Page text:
“So how do we make sense of this correspondence between the Hebrew and Ugaritic texts? The majority position is probably represented by Mark Smith who is among the leading scholars in such research.22 He argues that pre-kingship Israelite religion included a belief in many gods that more or less mirrored the Ugaritic pantheon based upon the model of the patriarchal family. Originally, the Father God El (or <Hebrew script>, Elyon) was the god worshipped in Israel. El united with his consort Athirat to beget sons of God. In a second stage of development, El was the head of the early Israelite pantheon and Yahweh was its warrior god, comparable to Baal in Ugaritic texts.”

“Yahweh was the son of El and among the second tier of gods. However, over time as Israel came to identify its local deity as the dominant God, El merged with Yahweh and only Yahweh remained as Israel’s God. Smith argues that a primitive polytheism gradually gave way to a “pure” form of monotheism in the post-exilic era when the other deities (<Hebrew script>, ’elohim/’elim) in the council of gods were eliminated; then only Yahweh remained as Israel’s God and the gods were reduced to mere angels”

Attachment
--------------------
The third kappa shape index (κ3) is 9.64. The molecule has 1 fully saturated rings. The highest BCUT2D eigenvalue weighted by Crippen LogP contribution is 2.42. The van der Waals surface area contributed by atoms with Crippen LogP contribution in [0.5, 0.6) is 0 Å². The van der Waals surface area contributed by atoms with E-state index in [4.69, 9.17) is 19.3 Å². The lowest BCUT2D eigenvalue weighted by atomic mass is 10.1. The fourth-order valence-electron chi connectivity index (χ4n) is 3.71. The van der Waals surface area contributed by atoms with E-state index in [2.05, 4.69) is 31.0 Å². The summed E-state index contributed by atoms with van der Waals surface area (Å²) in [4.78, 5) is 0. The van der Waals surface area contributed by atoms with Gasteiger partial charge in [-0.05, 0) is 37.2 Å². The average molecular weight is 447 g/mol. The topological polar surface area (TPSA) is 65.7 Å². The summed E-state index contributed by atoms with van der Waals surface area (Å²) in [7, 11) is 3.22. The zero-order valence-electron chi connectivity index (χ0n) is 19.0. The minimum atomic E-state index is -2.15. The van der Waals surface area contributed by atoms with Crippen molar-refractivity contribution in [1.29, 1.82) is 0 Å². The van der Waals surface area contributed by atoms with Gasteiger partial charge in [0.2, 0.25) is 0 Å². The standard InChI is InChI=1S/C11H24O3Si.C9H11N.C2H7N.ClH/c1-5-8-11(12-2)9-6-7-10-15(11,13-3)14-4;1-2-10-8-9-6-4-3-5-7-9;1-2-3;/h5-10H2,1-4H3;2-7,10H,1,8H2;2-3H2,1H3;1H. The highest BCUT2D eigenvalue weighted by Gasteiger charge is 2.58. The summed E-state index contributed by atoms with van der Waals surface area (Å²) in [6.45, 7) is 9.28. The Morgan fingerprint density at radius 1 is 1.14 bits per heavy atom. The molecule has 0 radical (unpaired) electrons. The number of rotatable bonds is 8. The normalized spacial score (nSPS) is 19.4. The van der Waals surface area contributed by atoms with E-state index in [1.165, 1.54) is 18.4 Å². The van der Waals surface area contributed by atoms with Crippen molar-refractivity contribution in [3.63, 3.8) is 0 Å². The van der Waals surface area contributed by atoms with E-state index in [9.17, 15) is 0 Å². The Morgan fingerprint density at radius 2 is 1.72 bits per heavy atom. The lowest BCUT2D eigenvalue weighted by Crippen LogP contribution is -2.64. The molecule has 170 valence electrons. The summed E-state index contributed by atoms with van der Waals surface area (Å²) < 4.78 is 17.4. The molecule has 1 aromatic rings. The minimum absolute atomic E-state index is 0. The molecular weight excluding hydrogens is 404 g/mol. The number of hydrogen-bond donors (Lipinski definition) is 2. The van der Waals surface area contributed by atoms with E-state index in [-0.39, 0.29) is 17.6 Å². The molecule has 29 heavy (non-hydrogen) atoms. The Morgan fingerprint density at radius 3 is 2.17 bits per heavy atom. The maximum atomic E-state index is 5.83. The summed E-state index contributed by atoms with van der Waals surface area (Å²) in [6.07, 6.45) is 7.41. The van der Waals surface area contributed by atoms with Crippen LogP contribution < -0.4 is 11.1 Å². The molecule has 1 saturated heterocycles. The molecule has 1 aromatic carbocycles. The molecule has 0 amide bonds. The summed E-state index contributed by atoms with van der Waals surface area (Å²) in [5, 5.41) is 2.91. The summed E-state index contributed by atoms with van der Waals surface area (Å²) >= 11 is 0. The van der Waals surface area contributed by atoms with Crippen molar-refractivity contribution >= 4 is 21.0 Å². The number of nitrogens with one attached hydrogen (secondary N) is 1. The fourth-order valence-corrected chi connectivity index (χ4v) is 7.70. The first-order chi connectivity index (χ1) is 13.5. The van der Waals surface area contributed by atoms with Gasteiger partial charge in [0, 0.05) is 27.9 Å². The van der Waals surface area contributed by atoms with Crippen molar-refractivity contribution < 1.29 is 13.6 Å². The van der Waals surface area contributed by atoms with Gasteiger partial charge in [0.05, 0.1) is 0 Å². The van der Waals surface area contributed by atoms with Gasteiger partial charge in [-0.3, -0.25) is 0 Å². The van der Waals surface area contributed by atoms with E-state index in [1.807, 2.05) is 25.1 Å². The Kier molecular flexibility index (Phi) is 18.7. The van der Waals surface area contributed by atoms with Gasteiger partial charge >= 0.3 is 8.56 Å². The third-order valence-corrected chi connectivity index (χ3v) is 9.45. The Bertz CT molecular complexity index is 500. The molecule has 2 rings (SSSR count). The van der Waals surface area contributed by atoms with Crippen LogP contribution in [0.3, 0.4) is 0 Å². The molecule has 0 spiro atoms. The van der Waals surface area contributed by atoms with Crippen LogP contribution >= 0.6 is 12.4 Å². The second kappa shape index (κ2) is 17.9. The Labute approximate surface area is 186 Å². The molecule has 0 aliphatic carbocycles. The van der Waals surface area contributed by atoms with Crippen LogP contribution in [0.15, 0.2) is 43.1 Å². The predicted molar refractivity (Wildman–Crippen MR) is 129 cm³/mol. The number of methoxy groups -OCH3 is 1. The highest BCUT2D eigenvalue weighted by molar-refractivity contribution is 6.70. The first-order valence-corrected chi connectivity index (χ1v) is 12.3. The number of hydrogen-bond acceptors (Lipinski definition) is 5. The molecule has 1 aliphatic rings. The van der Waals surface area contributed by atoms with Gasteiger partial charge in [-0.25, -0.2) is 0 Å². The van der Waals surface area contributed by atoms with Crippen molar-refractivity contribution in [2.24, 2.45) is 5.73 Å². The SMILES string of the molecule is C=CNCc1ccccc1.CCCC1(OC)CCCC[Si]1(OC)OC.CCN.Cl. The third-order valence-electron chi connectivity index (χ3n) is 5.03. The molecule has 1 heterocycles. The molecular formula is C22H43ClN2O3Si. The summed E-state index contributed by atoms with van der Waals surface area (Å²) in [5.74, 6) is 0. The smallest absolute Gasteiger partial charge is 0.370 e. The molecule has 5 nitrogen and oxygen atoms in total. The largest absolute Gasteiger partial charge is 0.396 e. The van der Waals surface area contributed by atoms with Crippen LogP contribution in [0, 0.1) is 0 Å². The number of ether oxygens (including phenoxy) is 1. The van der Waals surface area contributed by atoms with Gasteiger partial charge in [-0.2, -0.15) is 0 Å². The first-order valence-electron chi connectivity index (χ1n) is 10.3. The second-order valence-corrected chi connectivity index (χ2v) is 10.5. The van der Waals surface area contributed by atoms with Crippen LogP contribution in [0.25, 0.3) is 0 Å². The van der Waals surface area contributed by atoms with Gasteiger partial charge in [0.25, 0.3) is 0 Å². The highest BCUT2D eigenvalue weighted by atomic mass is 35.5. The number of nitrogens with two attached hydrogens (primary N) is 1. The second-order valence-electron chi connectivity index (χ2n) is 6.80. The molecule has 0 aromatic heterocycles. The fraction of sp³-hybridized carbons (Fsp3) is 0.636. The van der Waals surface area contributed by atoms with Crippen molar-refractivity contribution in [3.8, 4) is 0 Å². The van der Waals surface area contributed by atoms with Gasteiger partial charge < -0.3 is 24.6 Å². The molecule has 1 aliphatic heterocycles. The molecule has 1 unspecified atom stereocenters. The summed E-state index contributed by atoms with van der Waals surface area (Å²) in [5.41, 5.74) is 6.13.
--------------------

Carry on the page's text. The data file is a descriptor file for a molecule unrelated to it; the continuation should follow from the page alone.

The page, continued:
“A “pure” monotheism in which Yahweh alone is recognized as God emerged in the exilic period in the writings ofSecond Isaiah.

Yet the divine council remained....is it at odds with a most high God ruling over other lesser Gods? What biases do the scholars have?

Elyon and Yahweh in Deuteronomy

“El” eventually came to mean merely “god” generically—without a reference to a particular father god. Such a generic meaning made it easy to merge the identity of the Most High God El with Israel’s god Yahweh whom the Israelites regarded as incomparable to gods of other nations.”